It seems that identifying a company is just one of the steps 😀

More information and a great list of companies can be found on www.breakoutlist.com

Why I deleted Brad Feld and other 1000 high profile connections from LinkedIn

For the last years, on LinkedIn I’ve religiously only added people I met or worked together, but I wasn’t always so diligent: when I first tried to break into the tech and startup scene, I most probably went on a “connect” spree.

Weak high-profile connections are useless

The other day I was looking at a LinkedIn profile in order to see if I could get a warm intro to someone. When I saw I had 15 connections in common I thought: “awesome, this is gonna be fast and easy” — but after looking at each one of them I realized I didn’t really feel comfortable asking for an intro to anyone of those.

Some of the people I had met 4+ years ago, some I had only exchanged a couple of emails with and some I literally had no idea who they were.

That quickly made for a loss of time.

But more worryingly, what if that other person was checking on me and looking for references? He would have reached out to most of these people and they’d all have responded something along the lines of “I have no idea who that is” or “Yeah, met him a long time ago, don’t know him that well”.

That’s not good at all.

I love Brad Feld, but I’ve never met the guy. I spoke to him on Skype more than 6 years ago about how to replicate TechStars in Italy — but he’ll never remember it (I almost didn’t!). What if someone had seen Brad as a mutual connection and reached out to him asking what he thought about me?

I probably need to do a better job of keeping in touch with people, but the reality is that I’ve probably been too liberal in adding people.

So, today I took some time, went through my 2.5k connections and removed more than 1000 of them.

Criteria I used

I decided I would remove anyone of the following:

  • I didn’t know / forgot who it was
  • I doubted they would remember who I was
  • I only exchanged a couple of emails with
  • I had never met

I removed more than 1000 but I still will probably need a second pass.

Why you should do it too

  • You’ll have a much better LinkedIn experience.
  • You’ll get better warm introductions.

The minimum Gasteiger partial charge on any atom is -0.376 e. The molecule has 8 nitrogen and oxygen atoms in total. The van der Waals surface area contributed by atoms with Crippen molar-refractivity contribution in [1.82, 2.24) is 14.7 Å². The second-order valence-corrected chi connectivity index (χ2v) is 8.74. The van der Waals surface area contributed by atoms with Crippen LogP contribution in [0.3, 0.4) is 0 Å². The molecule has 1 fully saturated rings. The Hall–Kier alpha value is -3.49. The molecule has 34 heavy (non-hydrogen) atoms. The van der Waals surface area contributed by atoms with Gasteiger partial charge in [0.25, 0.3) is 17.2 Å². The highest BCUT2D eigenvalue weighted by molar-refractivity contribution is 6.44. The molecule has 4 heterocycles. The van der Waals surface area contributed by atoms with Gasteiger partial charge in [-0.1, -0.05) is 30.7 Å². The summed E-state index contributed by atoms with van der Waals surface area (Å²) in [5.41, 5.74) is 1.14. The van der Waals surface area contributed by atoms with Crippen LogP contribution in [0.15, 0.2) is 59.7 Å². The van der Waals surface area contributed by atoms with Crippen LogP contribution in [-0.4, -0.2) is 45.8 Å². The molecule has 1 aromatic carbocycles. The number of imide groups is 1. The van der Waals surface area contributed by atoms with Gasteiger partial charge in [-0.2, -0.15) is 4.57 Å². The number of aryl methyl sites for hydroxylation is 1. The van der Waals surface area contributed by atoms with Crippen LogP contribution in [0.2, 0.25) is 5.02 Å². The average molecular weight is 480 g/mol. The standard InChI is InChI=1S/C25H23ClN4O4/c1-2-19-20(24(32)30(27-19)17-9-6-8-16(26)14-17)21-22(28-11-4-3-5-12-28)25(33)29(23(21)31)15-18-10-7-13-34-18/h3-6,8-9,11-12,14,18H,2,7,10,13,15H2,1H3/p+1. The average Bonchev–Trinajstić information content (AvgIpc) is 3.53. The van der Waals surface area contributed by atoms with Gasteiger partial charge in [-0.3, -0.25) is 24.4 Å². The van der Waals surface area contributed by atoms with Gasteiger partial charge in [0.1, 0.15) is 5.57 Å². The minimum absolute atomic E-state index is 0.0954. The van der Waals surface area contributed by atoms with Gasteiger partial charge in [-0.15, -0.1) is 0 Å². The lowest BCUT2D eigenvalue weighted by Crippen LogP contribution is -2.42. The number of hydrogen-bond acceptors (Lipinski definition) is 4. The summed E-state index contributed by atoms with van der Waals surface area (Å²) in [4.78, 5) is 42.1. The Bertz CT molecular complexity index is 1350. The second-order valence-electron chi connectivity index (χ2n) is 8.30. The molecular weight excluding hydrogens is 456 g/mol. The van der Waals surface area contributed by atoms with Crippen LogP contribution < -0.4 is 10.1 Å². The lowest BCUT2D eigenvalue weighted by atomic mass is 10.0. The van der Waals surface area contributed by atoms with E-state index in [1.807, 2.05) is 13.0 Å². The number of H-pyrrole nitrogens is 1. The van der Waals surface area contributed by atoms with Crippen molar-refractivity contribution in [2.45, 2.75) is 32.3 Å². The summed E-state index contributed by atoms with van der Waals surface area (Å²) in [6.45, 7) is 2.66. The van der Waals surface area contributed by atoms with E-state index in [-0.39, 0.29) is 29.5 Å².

But most importantly

  • When people will backchannel you they will only reach out to people that know who you are and can answer questions.

Removing high profile connections you might have added out of excitement in the past may sound crazy — and I had some reservations before removing partners at A16Z, Founders Fund, tons of entrepreneurs, etc. — but the reality is that they are completely useless connections and can oftentimes even hurt you.

The importance of being in Silicon Valley

Google Maps

The real reason behind WhatsApp’s acquisition

Short post. Mostly a note to self.

The WhatsApp acquisition story, being one of the biggest M&A exits the internet sector has ever seen, has been obviously covered by everyone from every different angle: “rags to riches”, “Facebook overpaid”, “Erlang!”, “price per employee off the charts!”, etc.

As everybody knows, there are tons of similar messaging services, with great user traction, insane growth and higher revenues, but Facebook still acquired WhatsApp.

There are some product and fit reasons: focus on growth, great diversity of markets, highest number of users, no marketing, and so on, but I believe the main reason for the choice is their location. 7.4 miles between the companies’ headquarters and probably less than a mile between the CEOs’ houses.

The other companies’ CEOs couldn’t grab coffee and have dinner with Zuck’s at a moment request. Much less develop a friendship over a 2 years period.

This exemplifies perfectly what still makes Silicon Valley the place to be. No matter what New Yorkers and other “startup hubs” enthusiasts want you to believe.

The simple truth is that if you want to build a world-changing company and you’re not here, you’re just making it much harder for yourself to succeed.

How to be a great startup employee

Hint: it’s not “rest and vest”.

Don’t ask for permission, ask for forgiveness.